Thirty years ago Domenick and Julie Maglio started a private school for 15 preschoolers.
Now, Wider Horizons School in Spring Hill teaches 130 students from pre-kindergarten through 12th grade.
So, its 30th anniversary seemed worthy of a big party, and the recent celebration included face painting, balloon art, bounce houses, games, crafts and treats. High school students manned the games and crafts. Middle schoolers escorted the elementary school children through the fun. And the little ones played.
The school grew, the Maglios said, because as children began to approach the highest grade the school offered, they wanted to stay. So the directors kept adding grade levels. Their first graduating class was in 1998. This year eight students will graduate from high school.
Domenick Maglio has a doctorate in human development and counseling. Julie Maglio has a bachelor's degree in education and Montessori certification.
"We started the school for bright students who weren't being served in the public schools," Domenick Maglio said.
He explained the school's philosophy: "To help children become independent learners and we do it by individualizing the curriculum for each student. It allows students to advance at an optimal rate."
In the lower grades, Julie Maglio said, "We follow the Montessori traditions." Second-graders learn cursive. Elementary level students have an option to learn Mandarin."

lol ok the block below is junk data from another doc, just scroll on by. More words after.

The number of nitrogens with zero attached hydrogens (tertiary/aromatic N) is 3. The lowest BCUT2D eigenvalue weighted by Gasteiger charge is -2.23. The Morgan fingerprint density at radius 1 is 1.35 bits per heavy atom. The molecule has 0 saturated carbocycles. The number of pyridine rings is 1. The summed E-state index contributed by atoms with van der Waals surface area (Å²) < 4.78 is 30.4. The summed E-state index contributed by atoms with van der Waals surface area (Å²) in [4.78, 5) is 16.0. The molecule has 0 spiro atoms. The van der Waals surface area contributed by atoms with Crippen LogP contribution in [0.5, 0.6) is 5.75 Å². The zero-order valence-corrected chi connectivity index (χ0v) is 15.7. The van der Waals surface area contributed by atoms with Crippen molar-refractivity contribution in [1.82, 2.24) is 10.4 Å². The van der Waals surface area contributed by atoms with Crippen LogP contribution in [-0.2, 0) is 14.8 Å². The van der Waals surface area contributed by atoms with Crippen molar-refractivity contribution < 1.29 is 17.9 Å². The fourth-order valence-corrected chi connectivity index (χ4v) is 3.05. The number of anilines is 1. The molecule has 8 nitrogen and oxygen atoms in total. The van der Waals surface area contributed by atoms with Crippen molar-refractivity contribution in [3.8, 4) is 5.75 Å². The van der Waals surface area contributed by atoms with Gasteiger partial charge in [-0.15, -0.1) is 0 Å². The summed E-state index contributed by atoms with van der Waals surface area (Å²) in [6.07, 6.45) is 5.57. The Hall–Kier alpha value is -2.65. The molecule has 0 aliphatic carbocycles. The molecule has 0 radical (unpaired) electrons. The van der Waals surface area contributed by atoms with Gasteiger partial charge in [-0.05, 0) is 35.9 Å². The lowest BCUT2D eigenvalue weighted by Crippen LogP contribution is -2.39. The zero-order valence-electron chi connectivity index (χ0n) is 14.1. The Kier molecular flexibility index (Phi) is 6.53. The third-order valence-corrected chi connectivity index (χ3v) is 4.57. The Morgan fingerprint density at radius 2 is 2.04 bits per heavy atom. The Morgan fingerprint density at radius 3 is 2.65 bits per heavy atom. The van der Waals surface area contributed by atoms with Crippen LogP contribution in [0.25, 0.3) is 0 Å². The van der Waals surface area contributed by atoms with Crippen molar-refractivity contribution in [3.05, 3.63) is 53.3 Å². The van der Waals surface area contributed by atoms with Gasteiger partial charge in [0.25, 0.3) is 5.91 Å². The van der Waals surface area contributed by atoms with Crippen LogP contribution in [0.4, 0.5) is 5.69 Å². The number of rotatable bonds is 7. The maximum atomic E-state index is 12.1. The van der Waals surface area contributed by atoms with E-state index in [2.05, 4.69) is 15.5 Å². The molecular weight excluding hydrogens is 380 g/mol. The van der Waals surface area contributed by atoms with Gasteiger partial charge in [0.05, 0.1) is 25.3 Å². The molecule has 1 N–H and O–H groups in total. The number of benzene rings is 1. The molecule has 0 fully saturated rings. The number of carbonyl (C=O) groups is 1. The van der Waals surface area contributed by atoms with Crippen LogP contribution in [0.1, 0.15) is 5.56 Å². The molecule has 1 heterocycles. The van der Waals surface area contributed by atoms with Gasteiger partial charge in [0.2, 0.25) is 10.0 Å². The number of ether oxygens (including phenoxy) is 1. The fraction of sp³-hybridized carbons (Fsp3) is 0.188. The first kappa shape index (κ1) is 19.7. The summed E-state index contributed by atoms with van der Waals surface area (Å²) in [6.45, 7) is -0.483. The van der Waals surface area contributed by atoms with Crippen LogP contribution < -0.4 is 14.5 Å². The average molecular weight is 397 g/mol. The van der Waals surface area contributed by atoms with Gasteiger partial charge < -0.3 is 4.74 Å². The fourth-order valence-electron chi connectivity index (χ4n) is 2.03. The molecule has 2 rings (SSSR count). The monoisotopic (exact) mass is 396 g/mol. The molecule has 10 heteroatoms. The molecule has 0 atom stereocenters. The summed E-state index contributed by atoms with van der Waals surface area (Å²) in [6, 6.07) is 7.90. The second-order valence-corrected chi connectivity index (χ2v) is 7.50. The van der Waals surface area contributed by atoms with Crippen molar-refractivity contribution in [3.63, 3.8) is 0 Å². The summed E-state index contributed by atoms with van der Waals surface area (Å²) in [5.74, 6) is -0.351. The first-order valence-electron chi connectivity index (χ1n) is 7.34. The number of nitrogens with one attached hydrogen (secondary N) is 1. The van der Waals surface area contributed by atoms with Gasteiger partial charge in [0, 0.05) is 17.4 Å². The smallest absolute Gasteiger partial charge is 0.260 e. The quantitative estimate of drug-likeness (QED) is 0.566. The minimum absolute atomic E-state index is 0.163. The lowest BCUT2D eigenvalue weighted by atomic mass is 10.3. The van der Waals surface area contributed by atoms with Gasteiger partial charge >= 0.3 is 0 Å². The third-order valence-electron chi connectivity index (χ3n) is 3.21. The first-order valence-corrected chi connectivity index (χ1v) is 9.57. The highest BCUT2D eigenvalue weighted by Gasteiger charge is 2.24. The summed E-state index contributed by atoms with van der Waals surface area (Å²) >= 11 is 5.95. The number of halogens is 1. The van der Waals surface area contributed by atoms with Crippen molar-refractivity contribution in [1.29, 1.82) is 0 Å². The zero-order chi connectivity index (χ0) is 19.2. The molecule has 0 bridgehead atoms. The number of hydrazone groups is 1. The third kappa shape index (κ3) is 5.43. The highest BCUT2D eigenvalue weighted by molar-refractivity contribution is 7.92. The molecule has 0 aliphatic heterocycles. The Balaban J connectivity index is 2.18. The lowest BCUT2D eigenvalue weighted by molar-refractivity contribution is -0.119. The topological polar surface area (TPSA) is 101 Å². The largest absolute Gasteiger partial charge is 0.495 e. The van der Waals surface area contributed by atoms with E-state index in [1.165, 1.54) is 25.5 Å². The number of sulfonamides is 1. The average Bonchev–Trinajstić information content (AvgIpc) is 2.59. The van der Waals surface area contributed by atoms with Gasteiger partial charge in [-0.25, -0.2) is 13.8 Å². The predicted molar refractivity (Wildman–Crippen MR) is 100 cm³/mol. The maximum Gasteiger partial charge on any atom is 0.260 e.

Once student reach fifth and sixth grades, Domenick Maglio said, the students move into the college preparatory curriculum.
"(We) teach them advanced math, writing, the classics," he said. Spanish is offered at all grade levels.
Students study history, geography and civics. "The kids are aware of what's happening around them," he said.
Before admitting younger students, the Maglios confer with parents about their and their children's expectations. Older students, fifth grade and up, are tested and the prospective students' willingness to work is evaluated.
"The kids come in and they learn how to do things in a correct manner and they're very happy," Domenick Maglio said. "We teach them how to be appropriate and there's no bullying."
Another kind of learning goes on at Wider Horizons, as well. "The most important thing is learning from the children," Julie Maglio said.